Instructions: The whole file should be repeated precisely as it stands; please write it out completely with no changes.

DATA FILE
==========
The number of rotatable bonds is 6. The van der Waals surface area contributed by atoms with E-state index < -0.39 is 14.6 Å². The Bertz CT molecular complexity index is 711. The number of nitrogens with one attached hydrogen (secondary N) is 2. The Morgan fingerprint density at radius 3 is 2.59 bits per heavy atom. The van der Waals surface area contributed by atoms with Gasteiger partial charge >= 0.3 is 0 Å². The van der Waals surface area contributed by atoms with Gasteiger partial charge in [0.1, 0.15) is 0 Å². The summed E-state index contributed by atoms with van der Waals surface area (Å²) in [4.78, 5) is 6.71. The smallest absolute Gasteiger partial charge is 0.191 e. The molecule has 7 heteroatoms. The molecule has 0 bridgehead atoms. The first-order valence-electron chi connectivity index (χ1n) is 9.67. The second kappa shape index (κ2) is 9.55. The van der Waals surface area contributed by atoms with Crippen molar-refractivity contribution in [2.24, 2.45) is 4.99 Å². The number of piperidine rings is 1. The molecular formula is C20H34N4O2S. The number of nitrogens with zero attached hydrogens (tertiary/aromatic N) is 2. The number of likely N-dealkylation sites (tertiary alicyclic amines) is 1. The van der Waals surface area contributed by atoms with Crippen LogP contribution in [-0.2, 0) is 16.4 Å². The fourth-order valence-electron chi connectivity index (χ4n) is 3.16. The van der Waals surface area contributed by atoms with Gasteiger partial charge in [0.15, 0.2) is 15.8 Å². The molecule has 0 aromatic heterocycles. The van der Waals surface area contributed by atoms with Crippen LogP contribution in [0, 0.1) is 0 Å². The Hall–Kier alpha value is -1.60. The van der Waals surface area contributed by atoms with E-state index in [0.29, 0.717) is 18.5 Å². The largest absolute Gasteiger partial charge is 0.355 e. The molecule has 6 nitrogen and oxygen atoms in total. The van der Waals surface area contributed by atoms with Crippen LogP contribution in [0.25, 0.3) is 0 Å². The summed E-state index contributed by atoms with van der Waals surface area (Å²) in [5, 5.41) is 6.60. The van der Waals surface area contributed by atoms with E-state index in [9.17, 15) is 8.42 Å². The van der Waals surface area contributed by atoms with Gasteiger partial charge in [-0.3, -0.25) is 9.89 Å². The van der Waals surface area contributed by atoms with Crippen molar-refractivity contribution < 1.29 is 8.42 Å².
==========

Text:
The number of rotatable bonds is 6. The van der Waals surface area contributed by atoms with E-state index < -0.39 is 14.6 Å². The Bertz CT molecular complexity index is 711. The number of nitrogens with one attached hydrogen (secondary N) is 2. The Morgan fingerprint density at radius 3 is 2.59 bits per heavy atom. The van der Waals surface area contributed by atoms with Gasteiger partial charge >= 0.3 is 0 Å². The van der Waals surface area contributed by atoms with Gasteiger partial charge in [0.1, 0.15) is 0 Å². The summed E-state index contributed by atoms with van der Waals surface area (Å²) in [4.78, 5) is 6.71. The smallest absolute Gasteiger partial charge is 0.191 e. The molecule has 7 heteroatoms. The molecule has 0 bridgehead atoms. The first-order valence-electron chi connectivity index (χ1n) is 9.67. The second kappa shape index (κ2) is 9.55. The van der Waals surface area contributed by atoms with Crippen molar-refractivity contribution in [2.24, 2.45) is 4.99 Å². The number of piperidine rings is 1. The molecular formula is C20H34N4O2S. The number of nitrogens with zero attached hydrogens (tertiary/aromatic N) is 2. The number of likely N-dealkylation sites (tertiary alicyclic amines) is 1. The van der Waals surface area contributed by atoms with Crippen LogP contribution in [-0.2, 0) is 16.4 Å². The fourth-order valence-electron chi connectivity index (χ4n) is 3.16. The van der Waals surface area contributed by atoms with Gasteiger partial charge in [0.15, 0.2) is 15.8 Å². The molecule has 0 aromatic heterocycles. The van der Waals surface area contributed by atoms with Crippen LogP contribution in [0, 0.1) is 0 Å². The Hall–Kier alpha value is -1.60. The van der Waals surface area contributed by atoms with E-state index in [0.29, 0.717) is 18.5 Å². The largest absolute Gasteiger partial charge is 0.355 e. The molecule has 6 nitrogen and oxygen atoms in total. The van der Waals surface area contributed by atoms with Crippen LogP contribution in [0.25, 0.3) is 0 Å². The summed E-state index contributed by atoms with van der Waals surface area (Å²) in [5, 5.41) is 6.60. The van der Waals surface area contributed by atoms with E-state index in [9.17, 15) is 8.42 Å². The van der Waals surface area contributed by atoms with Gasteiger partial charge in [-0.3, -0.25) is 9.89 Å². The van der Waals surface area contributed by atoms with Crippen molar-refractivity contribution < 1.29 is 8.42 Å².